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Development of a cavitation susceptibility meter for nuclei size distribution measurements

Citation

Khoo, MT and Venning, JA and Pearce, BW and Brandner, PA and Lecoffre, Y, Development of a cavitation susceptibility meter for nuclei size distribution measurements, Proceedings of the 20th Australasian Fluid Mechanics Conference (AFMC), 5-8 December 2016, Perth, Australia, pp. 1-4. ISBN 978-1-74052-377-6 (2016) [Refereed Conference Paper]


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Copyright Statement

Copyright 2016 Australasian Fluid Mechanics Society

Official URL: http://people.eng.unimelb.edu.au/imarusic/proceedi...

Abstract

Cavitation inception in practical flows is invariably heterogeneous as nucleation sites are provided by microbubble populations. Microbubbles grow explosively, filling with vapour, when exposed to a critical pressure which is size dependent. The detection of physical bubble activations in a known pressure field can therefore be used to measure bubble size distributions. The nuclei population within a test flow can be measured using a venturi and by counting the number of activations or events using the acoustic emission from each bubble collapse in the downstream pressure recovery region. Such devices are known as Cavitation Susceptibility Meters (CSMs).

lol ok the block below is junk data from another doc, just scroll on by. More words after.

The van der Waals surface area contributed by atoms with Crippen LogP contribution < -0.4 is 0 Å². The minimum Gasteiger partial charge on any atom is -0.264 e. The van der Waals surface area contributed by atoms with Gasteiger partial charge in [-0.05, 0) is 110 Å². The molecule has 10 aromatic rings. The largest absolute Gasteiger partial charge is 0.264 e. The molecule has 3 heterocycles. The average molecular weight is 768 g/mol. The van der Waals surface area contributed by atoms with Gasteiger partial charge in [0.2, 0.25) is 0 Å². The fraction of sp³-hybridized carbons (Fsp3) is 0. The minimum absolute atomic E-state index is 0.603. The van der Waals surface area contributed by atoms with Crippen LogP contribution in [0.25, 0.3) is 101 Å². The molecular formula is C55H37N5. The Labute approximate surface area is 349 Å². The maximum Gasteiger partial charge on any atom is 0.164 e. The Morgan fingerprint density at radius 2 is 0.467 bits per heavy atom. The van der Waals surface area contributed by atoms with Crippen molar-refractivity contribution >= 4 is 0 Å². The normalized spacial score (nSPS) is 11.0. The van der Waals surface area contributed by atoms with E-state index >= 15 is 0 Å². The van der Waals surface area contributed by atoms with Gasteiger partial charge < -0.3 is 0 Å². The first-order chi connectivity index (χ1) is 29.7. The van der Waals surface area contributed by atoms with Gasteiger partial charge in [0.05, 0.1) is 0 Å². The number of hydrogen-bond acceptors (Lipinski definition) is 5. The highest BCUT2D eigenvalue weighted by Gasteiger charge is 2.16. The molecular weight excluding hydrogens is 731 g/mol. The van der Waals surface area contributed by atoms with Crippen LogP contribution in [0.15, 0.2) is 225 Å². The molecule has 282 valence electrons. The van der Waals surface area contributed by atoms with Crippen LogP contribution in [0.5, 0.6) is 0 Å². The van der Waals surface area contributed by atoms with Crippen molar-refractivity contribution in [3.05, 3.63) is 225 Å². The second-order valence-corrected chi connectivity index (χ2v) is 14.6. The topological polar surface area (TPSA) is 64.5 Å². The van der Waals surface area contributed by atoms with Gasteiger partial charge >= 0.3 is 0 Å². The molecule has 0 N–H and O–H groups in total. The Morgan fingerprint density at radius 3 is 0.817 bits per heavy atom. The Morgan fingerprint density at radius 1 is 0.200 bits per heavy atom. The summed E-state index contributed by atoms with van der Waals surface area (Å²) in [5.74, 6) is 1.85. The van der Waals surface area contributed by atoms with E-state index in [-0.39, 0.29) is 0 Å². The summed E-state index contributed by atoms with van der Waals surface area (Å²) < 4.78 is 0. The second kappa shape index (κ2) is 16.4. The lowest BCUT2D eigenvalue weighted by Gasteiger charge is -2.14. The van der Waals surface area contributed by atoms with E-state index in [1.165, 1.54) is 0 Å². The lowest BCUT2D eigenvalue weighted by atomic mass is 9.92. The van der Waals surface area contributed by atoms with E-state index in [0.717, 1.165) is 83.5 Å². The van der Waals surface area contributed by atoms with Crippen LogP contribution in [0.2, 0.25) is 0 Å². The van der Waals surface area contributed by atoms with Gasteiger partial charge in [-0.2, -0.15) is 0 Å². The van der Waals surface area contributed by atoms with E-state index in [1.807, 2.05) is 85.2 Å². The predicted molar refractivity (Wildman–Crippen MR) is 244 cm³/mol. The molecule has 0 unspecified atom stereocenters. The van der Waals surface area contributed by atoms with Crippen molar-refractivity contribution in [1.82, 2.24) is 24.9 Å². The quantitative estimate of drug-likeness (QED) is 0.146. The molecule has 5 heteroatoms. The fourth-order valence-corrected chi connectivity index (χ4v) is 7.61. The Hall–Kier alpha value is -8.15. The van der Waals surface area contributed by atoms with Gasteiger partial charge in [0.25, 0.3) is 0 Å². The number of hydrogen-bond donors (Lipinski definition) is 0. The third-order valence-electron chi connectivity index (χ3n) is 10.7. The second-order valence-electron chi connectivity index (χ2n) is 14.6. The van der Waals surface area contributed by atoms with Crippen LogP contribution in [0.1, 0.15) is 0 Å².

The development, calibration and operation of a CSM for use in the cavitation tunnel at the Australian Maritime College is described. The minimum pressure in the CSM is reduced in steps by increasing the flow rate or decreasing tunnel static pressure to activate increasing numbers of smaller nuclei in order to provide a cumulative size distribution. Simultaneous flow rate measurement permits nuclei volumetric concentration as well as venturi throat pressure to be determined.

The concentration measurement is shown to have an uncertainty of less than 0.5%, while the critical pressure has an uncertainty of approximately 5%. The volume measurement and timing uncertainties for flow rate calibration are found to account for 81% of this uncertainty. Sample nuclei distribution measurements are presented, showing critical pressures as low as 100 kPa below vapour pressure, corresponding to an equivalent bubble diameter of 1 Ám in the test section.

Item Details

Item Type:Refereed Conference Paper
Keywords:cavitation, nuclei, experimental techniques
Research Division:Engineering
Research Group:Maritime Engineering
Research Field:Marine Engineering
Objective Division:Defence
Objective Group:Defence
Objective Field:Emerging Defence Technologies
Author:Venning, JA (Mr James Venning)
Author:Pearce, BW (Dr Bryce Pearce)
Author:Brandner, PA (Associate Professor Paul Brandner)
ID Code:113049
Year Published:2016
Deposited By:NC Maritime Engineering and Hydrodynamics
Deposited On:2016-12-08
Last Modified:2017-11-01
Downloads:0

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